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Tough Penalties Were The Demise

by Tony Khing / San Jose Sharks
Words such as “man advantage” and “penalty” can be bad words for a hockey team. In Game 2 of the Western Conference Quarterfinals against Los Angeles, they were just that.


Within a slightly six-minute span midway through the first period, the Sharks took three minors. Ben Eager was called for a slash at 11:26. Jack Johnson scored on a slap shot almost a minute later. Ryane Clowe picked up the first of two first period minors (elbowing) at 13:50. At 15:43, Drew Doughty scored the first of his two goals on another slap shot.

Clowe got the third minor for cross-checking at 17:52. But the damage was done and the Kings were well on their way for a 4-0 win.

Being a man down is never a good thing because that means the opponent has one more skater on the ice than you. But there are other reasons why it doesn’t put a smile on a coach’s face.

“You get behind the eight-ball early,” Joe Thornton said. “You play a lot of unnecessary minutes with the penalty kill. It’s tough to get your groove back.”

“The strength of our team is our depth,” Scott Nichol said. “When we’re on the penalty kill, it nullifies our depth.”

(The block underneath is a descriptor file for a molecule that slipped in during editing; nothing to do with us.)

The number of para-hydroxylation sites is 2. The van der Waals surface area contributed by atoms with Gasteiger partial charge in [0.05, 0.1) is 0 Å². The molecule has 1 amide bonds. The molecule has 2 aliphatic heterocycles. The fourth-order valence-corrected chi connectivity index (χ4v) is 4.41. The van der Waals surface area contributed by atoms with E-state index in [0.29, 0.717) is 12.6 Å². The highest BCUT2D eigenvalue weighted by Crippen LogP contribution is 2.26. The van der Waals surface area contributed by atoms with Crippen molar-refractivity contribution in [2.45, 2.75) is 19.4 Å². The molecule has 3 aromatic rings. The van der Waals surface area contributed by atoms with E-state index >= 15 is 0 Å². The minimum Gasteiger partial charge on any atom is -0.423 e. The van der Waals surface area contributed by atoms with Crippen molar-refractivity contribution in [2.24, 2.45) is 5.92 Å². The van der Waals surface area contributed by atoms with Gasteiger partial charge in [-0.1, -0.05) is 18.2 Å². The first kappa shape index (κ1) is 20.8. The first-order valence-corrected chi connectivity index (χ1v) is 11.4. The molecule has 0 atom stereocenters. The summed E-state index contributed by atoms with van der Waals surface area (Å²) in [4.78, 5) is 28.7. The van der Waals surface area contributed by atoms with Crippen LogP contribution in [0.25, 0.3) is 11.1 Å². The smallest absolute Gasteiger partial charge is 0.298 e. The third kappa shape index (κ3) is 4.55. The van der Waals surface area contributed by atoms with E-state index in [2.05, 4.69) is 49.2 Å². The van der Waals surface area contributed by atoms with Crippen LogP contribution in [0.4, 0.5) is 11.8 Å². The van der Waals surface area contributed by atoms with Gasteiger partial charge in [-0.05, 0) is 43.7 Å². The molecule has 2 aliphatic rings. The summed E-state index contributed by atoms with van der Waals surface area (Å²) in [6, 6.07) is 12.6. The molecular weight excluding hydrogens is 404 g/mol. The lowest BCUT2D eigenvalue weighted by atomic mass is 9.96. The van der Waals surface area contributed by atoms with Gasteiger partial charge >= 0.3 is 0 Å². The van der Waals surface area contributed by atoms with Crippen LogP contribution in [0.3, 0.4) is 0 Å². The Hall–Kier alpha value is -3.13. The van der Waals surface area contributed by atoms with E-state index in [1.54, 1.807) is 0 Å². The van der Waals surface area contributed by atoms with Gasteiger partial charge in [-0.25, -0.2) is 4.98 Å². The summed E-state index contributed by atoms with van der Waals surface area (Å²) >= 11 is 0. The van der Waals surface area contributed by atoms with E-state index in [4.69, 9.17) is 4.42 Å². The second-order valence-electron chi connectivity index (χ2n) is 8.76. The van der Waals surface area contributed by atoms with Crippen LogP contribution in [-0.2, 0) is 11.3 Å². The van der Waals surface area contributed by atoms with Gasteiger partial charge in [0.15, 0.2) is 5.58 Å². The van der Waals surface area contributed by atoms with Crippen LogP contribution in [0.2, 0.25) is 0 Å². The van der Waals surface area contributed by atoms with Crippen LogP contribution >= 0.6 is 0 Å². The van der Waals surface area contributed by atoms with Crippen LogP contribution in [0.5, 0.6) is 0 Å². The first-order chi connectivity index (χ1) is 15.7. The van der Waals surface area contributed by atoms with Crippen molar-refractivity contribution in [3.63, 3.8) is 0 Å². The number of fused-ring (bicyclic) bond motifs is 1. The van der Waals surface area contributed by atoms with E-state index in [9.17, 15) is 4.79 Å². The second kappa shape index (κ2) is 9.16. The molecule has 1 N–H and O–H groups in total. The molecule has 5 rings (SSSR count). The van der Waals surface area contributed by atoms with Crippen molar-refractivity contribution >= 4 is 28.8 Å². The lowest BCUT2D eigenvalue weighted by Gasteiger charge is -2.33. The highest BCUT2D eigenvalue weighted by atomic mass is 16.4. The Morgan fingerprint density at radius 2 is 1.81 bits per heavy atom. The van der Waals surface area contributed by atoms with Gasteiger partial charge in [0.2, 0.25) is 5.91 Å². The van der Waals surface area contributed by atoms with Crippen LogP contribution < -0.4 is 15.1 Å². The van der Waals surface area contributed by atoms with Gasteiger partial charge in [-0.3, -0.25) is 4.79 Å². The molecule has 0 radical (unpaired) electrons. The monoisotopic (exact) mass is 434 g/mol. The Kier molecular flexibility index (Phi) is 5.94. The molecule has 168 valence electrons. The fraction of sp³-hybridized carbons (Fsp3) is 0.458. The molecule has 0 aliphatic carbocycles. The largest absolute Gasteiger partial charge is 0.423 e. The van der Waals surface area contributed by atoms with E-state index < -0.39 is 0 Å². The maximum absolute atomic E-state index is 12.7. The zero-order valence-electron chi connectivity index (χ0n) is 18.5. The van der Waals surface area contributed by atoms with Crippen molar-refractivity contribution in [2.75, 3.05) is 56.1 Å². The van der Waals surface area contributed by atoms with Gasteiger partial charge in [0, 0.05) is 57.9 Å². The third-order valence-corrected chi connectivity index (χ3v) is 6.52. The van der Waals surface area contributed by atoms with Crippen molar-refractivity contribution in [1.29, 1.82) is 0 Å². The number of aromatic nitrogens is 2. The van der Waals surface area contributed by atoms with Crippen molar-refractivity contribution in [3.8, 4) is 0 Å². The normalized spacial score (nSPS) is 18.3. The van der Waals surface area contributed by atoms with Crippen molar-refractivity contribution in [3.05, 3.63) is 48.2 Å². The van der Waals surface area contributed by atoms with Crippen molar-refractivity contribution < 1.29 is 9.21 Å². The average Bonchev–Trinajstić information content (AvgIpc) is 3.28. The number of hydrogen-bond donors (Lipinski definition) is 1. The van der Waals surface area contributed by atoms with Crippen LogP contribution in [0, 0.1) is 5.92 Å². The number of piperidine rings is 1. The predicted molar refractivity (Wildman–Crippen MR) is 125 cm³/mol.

“You don’t want to be taking that many penalties early in the game,” Justin Braun said.

One must consider the type of penalty taken as well. Minors such as hooking and holding are lazy penalties – meaning the defender isn’t skating hard enough or is too tired to slow down the opponent. The penalties that Eager and Clowe took in the first period may be construed as emotional. Slashing, elbowing and cross-checking are ways to vent one’s frustrations. And not necessarily good ways, either.

“Not great penalties at all,” Clowe said.

“You just have to keep your cool,” Thornton said. “We addressed it. It’s just one of those things. In the playoffs, you have to keep your head. Unfortunately, it didn’t happen. It just has to get better.”

Coach Todd McLellan doesn't want to strip the emotion from his club. He just wants them play with a little more control.

“You have to play with emotion at this time of the year,” McLellan said. “You have to be emotionally attached. You have to have a little fire in your eyes and your belly. But you have to play with controlled and smart emotion. The first three penalties put a lot of stress on our team. They’re one of the top defensive teams in the League for a reason. They have the ability to defend. You can’t fall behind 2-0, 3-0 against them because they shut it down.

“We were very undisciplined as far as penalties go,” McLellan added. “We can’t do that. We have to understand where we are at this time of the year. Trying to get away with things doesn’t happen now. It really comes back to cost you and it did tonight.”

And give the Kings credit for creating traffic in front of the net. On Doughty’s goal, Antti Niemi said he saw the puck as it moved across the ice, but then lost sight of it amongst the bodies.

“For a couple of the goals I, I had some trouble finding the puck,” Niemi said. “I don’t think for any of them I didn’t see (it at all). There were some screens on a few of them so they made it harder. I just need to keep my focus on finding the puck early when the shots come."

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